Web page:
Delivering Water to Your Home
Once river water has been treated to all health and safety standards and is ready for human consumption a gravity-fed system is used to distribute water throughout the water supply area.
Water always moves towards the lowest point, so we are very lucky here in Coffs Harbour to live on a low coastal plain with high mountains behind us. This topography enables water reservoirs on top of the high mountains and allow nature to do the work of moving the water down the hill from the reservoir to your house. The higher up the hill towards the reservoir your property is, the lower your water pressure will be. If your property is at the very bottom of the hill, you will have the very highest water pressure.
In fact, Council uses Red Hill Reservoir to slow down the drinking water coming from the Karangi DAFF Treatment Plant into Coffs Harbour, as the water pressure created by water coming straight from the top of Red Hill into town could be too much and might even blow some water distribution mains out of the ground! You can see the Red Hill Reservoir next time you drive west of Coffs Harbour on Coramba Road - it's the big round, silver corrugated iron roof on the left hand side of Red Hill before you pass the quarry.
Coramba and Nana Glen are also classified as gravity-fed water supply systems.
You can find a map of the water distribution network in the Coffs Harbour LGA here.
Sometimes, Council will need to shut off the water flow to a section of our water main network to allow our staff to complete emergency repair works, scheduled maintenance or improvement works to the water distribution system.
Depending on the water mains in the area, the water supply interruption could affect residents in just one small cul-de sac street or an entire village or area.
Wherever possible, Council will make every effort to avoid or minimise any inconvenience to residents.
Before the water is turned off
In cases of scheduled water main maintenance or improvement works, Council will give those residents likely to be affected by the water supply interruption written notification 24 hours in advance of the water being turned off.
In cases of unplanned water main or water service repair works, Council is unable to give any notice to those residents likely to be affected by the water supply interruption that the water is going to be turned off.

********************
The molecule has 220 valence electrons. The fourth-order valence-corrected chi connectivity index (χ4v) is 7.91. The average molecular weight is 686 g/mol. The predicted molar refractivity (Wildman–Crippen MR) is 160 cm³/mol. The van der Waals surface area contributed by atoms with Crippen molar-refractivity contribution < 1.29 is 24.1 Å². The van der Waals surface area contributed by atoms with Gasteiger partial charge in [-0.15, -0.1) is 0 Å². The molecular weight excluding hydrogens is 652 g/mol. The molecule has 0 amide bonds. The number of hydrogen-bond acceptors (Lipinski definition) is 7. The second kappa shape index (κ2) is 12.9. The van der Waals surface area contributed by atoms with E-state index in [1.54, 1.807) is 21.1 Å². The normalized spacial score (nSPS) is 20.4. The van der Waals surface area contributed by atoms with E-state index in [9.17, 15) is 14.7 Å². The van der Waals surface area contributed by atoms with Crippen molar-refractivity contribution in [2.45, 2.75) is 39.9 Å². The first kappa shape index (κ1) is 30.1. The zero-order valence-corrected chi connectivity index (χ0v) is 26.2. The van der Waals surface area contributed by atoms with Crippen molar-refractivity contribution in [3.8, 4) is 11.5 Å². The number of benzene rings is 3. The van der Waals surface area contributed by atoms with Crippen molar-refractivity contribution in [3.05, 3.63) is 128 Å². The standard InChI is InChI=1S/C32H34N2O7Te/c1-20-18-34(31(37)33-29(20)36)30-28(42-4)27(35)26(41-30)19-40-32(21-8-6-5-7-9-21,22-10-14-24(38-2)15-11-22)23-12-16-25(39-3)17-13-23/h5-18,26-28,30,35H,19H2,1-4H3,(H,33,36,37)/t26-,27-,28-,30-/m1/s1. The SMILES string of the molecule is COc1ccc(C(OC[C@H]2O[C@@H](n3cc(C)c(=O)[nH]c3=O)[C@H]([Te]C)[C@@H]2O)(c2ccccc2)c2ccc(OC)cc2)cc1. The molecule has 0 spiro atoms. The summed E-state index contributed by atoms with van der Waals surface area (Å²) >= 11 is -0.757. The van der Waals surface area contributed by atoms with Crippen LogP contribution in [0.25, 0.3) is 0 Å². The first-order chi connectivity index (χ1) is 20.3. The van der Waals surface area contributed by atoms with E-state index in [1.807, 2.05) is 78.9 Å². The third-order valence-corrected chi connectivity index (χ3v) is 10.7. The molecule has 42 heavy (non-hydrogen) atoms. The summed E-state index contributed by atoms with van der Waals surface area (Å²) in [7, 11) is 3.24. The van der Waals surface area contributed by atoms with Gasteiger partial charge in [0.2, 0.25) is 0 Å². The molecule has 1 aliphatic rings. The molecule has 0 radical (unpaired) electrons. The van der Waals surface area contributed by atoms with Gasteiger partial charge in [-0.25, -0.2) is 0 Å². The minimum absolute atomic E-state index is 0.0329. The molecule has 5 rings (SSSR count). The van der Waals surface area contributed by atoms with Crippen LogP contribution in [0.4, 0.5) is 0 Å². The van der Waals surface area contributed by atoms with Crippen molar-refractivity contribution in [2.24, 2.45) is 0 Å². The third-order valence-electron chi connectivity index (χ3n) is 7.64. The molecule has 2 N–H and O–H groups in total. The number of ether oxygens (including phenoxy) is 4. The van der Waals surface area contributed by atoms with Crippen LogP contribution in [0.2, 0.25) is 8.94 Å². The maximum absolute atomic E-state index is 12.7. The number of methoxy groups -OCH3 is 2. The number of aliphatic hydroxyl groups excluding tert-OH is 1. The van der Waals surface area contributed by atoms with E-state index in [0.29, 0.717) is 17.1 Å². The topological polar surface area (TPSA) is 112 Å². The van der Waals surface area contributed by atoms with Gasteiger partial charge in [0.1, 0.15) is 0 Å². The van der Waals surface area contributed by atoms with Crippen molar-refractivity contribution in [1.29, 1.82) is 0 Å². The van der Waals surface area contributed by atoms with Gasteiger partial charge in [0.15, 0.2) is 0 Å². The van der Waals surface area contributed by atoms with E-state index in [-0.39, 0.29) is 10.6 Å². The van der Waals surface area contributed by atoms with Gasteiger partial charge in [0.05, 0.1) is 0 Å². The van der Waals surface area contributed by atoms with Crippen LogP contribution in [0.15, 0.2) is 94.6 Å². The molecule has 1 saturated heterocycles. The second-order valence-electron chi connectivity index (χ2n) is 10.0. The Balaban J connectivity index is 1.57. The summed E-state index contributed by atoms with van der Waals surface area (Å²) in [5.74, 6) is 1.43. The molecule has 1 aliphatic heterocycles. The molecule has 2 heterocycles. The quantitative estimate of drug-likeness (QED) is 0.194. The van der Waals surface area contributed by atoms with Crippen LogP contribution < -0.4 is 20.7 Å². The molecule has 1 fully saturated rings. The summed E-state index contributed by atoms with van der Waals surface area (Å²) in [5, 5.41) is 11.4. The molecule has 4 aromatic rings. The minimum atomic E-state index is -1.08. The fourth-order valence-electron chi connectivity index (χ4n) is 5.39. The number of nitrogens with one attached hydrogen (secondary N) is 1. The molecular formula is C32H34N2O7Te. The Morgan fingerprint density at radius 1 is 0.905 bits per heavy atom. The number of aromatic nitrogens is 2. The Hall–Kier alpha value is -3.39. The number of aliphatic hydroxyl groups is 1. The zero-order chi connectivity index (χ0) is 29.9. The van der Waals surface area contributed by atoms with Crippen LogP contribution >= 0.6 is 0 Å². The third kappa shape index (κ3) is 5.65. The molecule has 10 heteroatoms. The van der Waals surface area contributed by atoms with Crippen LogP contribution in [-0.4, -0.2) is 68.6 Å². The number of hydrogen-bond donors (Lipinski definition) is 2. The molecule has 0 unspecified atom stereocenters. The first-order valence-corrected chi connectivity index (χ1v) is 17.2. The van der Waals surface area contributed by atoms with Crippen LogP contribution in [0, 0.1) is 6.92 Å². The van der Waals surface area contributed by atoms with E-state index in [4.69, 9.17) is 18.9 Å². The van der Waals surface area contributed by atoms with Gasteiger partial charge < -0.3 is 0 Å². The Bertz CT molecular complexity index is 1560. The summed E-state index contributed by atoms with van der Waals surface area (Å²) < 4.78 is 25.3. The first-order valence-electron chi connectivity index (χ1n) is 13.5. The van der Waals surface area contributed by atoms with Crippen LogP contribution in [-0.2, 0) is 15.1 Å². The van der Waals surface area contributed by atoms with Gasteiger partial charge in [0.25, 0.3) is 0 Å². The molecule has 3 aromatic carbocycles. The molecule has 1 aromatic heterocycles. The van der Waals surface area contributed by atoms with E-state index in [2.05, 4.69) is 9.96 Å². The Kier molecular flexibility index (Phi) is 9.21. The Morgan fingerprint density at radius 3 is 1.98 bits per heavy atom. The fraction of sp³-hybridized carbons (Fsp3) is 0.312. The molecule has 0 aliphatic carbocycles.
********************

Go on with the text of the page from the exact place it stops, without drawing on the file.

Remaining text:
After the water is turned back on
Council will flush the water mains in the area after the scheduled maintenance, improvement works or emergency repair work is completed in an effort to ensure clean drinking water is available to residents, however affected residents may experience some issues with the water supply:
Dirty water - dirt particles can get into the water main during the works process, which can make the water in your house appear brown or coloured. You can turn on the tap at your water meter and run water out of the tap until the water runs clear. You may also need to run the taps in your house until the water runs clear from those as well. If the dirty water problem persists, please contact Council.
Milky/cloudy water - air can make it's way into the water main during the repair works, which can make the water in your house appear white or milky. If you pour a glass of water and sit the glass on a table for a few minutes, you will see that the water starts to clear from the bottom up - as the tiny air bubbles make their way to the surface. If you leave the glass long enough, eventually all the the air bubbles will dissipate and the whole glass of water will look clear again. These air bubbles have no adverse health effects on drinking water quality.
The same as for dirty water, you can turn on the tap at your water meter and run water out of the tap until the water runs clear. You can also run the taps in your house until the water runs clear from those as well.
Air in the water mains should clear quickly, but if the problem persists at your property, please contact Council 02 6648 4000.